"Cogenitor" represents a new low. One wonders if Star Trek's producers know the story of "Operation Keelhaul"?

The disgusting brand of immorality embraced by Star Trek's current producers is easy to understand: they lack anything resembling a workable moral philosophy. By this, I don't mean anything as complicated as a religious faith. They lack a simple, easy-to-understand principle against which their actions may be judged.

They lack the Zero Aggression Principle:

"No human being has the right—under any circumstances—to initiate force against another human being, nor to threaten or delegate its initiation."

By extension, the ZAP applies to any sapient species. Were we to discover (a la seminal libertarian author L. Neil Smith's works)—that Chimpanzees or Dolphins are sapient, the Zero Aggression Principle would apply equally to them. The ZAP will apply to any non-human sapients encountered after we unshackle ourselves from government and begin to conquer the stars.

In fact, I would suggest that given the narrow psychological requirements of intelligent life, it's not possible to conquer the stars without first having developed the Zero Aggression Principle.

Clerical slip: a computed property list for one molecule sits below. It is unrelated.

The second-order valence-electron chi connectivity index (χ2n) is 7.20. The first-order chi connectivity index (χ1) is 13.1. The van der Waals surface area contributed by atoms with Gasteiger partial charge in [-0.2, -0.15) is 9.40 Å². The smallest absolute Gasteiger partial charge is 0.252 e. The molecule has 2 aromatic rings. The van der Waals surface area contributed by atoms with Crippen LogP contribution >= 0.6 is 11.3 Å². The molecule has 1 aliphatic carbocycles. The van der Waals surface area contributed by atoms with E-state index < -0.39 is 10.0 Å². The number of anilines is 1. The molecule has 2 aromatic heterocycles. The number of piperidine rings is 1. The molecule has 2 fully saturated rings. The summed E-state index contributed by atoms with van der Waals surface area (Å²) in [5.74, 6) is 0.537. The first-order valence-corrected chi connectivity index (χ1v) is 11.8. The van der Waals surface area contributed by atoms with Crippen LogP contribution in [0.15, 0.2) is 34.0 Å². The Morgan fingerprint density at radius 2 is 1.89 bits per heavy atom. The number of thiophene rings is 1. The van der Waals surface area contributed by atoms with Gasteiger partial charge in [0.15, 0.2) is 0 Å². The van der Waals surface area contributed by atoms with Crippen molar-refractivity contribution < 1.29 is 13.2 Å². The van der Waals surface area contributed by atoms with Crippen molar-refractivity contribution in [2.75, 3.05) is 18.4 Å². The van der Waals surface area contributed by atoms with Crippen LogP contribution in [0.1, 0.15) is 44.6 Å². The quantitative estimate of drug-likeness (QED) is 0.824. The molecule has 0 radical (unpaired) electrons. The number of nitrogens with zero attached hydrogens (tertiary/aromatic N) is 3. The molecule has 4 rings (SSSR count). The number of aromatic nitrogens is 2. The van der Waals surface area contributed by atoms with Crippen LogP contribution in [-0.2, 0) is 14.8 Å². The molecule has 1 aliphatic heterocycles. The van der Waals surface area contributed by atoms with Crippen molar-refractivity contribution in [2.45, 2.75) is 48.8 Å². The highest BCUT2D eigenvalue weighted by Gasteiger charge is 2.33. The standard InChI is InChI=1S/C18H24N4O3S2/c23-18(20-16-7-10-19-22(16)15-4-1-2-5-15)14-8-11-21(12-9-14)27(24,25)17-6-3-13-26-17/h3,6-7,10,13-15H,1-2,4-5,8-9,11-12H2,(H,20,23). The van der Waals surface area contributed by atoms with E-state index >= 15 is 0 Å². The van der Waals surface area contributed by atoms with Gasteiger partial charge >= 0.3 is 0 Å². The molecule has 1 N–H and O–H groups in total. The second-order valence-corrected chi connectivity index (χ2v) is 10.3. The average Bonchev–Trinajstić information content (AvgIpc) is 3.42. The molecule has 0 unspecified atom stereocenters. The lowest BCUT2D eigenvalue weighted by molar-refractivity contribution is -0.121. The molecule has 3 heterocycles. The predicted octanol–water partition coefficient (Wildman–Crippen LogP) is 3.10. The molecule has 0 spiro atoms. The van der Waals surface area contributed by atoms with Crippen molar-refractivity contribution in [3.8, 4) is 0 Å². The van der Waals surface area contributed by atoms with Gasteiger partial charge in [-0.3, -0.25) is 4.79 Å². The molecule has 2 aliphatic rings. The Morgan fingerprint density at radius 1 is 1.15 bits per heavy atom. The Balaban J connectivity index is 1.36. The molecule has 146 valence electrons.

People wonder why any aliens observing humanity don't show themselves. To a ZAP philosopher, the answer is simple: until we get it collectively through our skulls that initiation of force is immoral, we're not going anywhere—nor would they want us to. Why bother with us? There are no doubt far more interesting races who aren't mired in their governments' webs of force initiation.

If Star Trek's producers understood it, the ZAP would apply to the Vissians of "Cogenitor."

Charles was a sex slave. There are no other words for it: a sex slave. Slavery in any form is one of the most hideous initiations of force imaginable. Star Trek portrays her emancipation as a terrible event, and her emancipator as a murderer.

"We don't know anything about their culture!" Star Trek opines through Archer. "What right have we to judge whether slavery was bad on their planet?"

Only a hopeless moral cripple can justify slavery simply because they may be personally ignorant of the circumstances surrounding it. The "moral" of this story crumbles to dust under even the most superficial examination: